As a boss, I’m always excited when my employees don’t ask me for more money. But then I also have this in the back of my head: Boy, they’re so good at what they do. Do they know how good they are? Do they know they should have the courage to ask for what they want if they think that they’re worth more?

Q: MSU basketball Coach Tom Izzo is practically a rock star here in Michigan. As a State alum and a native Michigander, what was it like to have him as a client?

A: As wonderful as the world sees him to be, he is that exact same person at his kitchen table at home. He is so authentic, genuine.

He puts time in with his guys. He’ll have a kid who had a bad night, and he knows the kid’s frustrated. He’ll talk to him a little after the game. But then he’ll call the kid when he knows he’s back in his dorm, and he’ll say, ‘Hey let’s go for a ride.’

And it’ll be 2 in the morning, and Tom will be driving the kid around campus, just talking. He puts in his time, and his success is certainly not an accident.

Q: We’ve talked about gender roles and about how being a woman can sometimes hurt your chances of getting the best deal, but are there instances where being a woman can help?

A: I think there are incredible advantages. … Being a woman in the sports business can be incredibly powerful. It allowed me to connect with an athlete and their entire family. So, yes, I represented John Smoltz, but I also represented his family, and his wife and his parents and his kids. As a woman, I understood what that dynamic looked like a little more than a male agent would have.

Q: You were the agent for former ESPN reporter Erin Andrews during the stalker incident in 2009, when a man removed the peephole from her hotel room door, and videotaped her naked. What was that like?

A: It was terrifying. Fortunately there was a firm in California that was able to do some things from an IT perspective to help quickly squash it. But as with anything from a technology perspective, there was still some of it out there. It was unfortunate. It was terrifying. I felt awful for her. And all we wanted to do was as quickly as possible get it down. …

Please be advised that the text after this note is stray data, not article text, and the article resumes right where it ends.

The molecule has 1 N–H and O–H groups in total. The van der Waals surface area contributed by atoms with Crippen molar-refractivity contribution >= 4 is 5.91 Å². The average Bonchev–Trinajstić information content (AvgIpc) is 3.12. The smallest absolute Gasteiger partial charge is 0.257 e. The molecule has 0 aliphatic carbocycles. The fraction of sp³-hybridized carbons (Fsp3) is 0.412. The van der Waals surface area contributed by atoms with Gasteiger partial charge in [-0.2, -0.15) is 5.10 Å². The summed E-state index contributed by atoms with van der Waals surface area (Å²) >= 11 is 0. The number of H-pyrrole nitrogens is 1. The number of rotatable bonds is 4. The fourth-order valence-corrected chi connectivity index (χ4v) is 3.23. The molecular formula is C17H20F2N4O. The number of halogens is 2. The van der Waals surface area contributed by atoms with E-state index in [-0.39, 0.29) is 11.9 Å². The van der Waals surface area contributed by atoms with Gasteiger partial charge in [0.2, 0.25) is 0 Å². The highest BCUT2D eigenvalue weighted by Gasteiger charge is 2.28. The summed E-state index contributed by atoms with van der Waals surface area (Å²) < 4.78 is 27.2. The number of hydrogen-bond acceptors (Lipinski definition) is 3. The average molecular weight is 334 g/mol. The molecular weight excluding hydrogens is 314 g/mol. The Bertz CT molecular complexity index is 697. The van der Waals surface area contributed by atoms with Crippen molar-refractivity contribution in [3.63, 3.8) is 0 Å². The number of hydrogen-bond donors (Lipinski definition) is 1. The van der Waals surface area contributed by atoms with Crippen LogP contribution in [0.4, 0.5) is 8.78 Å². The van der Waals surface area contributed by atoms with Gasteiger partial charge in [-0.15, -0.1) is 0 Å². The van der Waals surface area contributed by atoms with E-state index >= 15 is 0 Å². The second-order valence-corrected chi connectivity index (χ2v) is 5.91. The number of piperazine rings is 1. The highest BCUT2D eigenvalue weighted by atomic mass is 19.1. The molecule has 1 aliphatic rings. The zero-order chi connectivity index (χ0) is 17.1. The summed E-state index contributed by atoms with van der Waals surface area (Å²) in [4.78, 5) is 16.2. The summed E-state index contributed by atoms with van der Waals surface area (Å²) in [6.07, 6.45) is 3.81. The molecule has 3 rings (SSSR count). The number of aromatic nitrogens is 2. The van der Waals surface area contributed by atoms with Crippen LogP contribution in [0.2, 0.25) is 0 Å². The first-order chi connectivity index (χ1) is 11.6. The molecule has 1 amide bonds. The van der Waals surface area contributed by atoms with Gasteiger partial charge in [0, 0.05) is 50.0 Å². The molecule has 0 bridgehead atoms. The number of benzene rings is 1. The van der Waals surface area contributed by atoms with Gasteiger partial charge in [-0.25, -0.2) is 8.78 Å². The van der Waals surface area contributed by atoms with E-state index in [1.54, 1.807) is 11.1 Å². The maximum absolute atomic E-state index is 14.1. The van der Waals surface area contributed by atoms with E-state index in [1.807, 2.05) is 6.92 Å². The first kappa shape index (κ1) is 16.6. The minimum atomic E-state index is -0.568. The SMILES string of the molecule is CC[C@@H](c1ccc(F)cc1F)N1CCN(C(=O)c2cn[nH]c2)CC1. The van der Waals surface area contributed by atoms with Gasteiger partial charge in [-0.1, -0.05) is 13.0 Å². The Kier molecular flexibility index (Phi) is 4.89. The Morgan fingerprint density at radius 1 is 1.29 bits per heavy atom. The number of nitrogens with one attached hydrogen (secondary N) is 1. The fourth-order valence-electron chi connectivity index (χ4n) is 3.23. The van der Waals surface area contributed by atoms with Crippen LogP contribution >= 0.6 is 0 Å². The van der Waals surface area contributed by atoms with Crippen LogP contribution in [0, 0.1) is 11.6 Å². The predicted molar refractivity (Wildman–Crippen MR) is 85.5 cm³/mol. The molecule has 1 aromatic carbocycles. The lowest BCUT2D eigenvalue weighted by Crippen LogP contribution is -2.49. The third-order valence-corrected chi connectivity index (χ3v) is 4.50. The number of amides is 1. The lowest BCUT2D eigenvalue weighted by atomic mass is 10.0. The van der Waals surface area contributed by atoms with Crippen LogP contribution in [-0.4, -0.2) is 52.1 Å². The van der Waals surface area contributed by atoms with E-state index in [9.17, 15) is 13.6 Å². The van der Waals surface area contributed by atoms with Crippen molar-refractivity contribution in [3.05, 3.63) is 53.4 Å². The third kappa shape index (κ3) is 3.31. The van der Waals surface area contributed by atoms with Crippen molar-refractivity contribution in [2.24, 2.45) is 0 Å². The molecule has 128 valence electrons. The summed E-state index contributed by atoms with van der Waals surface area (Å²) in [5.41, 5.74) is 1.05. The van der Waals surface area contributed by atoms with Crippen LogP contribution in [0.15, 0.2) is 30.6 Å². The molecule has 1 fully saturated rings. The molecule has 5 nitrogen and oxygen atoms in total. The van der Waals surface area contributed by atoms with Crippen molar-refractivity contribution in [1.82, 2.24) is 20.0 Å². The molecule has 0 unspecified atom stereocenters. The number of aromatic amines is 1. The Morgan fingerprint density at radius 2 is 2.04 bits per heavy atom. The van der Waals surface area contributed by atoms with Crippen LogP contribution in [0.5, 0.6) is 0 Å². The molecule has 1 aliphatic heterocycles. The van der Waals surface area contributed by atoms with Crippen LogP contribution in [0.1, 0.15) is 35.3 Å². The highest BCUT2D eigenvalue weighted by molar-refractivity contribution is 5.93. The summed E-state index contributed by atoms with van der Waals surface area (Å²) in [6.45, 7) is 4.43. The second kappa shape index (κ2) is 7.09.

There certainly is going to be crisis in any athlete’s career. Whether it’s what happened to Tiger Woods or Michael Vick, whether it’s your own doing or someone else’s. The things I always advocate to my athletes is tell the truth. Tell it fast and tell it yourself. That was our philosophy with this situation with Erin. It was, ‘look, you know, we need to say what we know, we need to say it fast and need to say it ourselves.’

Erin has found her lane with Fox (Andrews now works the sidelines of NFL games for Fox Sports), and I am so happy for her. … I think she has progressed in her career beautifully.

Q: You’ve been called the female Jerry Maguire. How do you feel about that?

A: Well, you know, as stressed out as he was in the movie, he had one client and we had 300. So I’m not sure how good the analogy is. It just grabbed hold and it went and here we are. What it does do is it gives people a real quick reference, and they hear about me, they say, “Oh, now I get it.”

Tips for negotiating

In her new book, “A Winner’s Guide to Negotiating: How Conversation Gets Deals Done,” sports-agent-turned-consultant Molly Fletcher says anyone can negotiate for better deals, not only in the workplace, but in other parts of your life by using these strategies:

–Set the stage: Before the negotiations can even begin, do your research. Know what motivates the person you’re dealing with. If you want a raise, for example, find out what other people in your job are making and prepare yourself with reasons why you ought to get more or have a matching salary.

–Find common ground: Put in your time with the person you’re dealing with. Do some favors for that person, build trust, establish a relationship.

–Ask with confidence: Figure out exactly what you want, and present a case for why you deserve it. Strive to be concise, confident and time your request well.

–Embrace the pause: After you make the ask, don’t be a chatterbox. Just be quiet and wait for a response. Be patient. Don’t talk just to fill space.

–Know when to leave: After you’ve done the work of setting the stage, finding common ground and making the ask, if the person still says no, or if he or she is still undecided, it’s all right to walk away. You may give up more by staying in the relationship or situation. And keep in mind that just because you’re walking away at the moment doesn’t mean it’s forever.

There may be another chance in the future.

For more tips, or to read Fletcher’s blog, go to: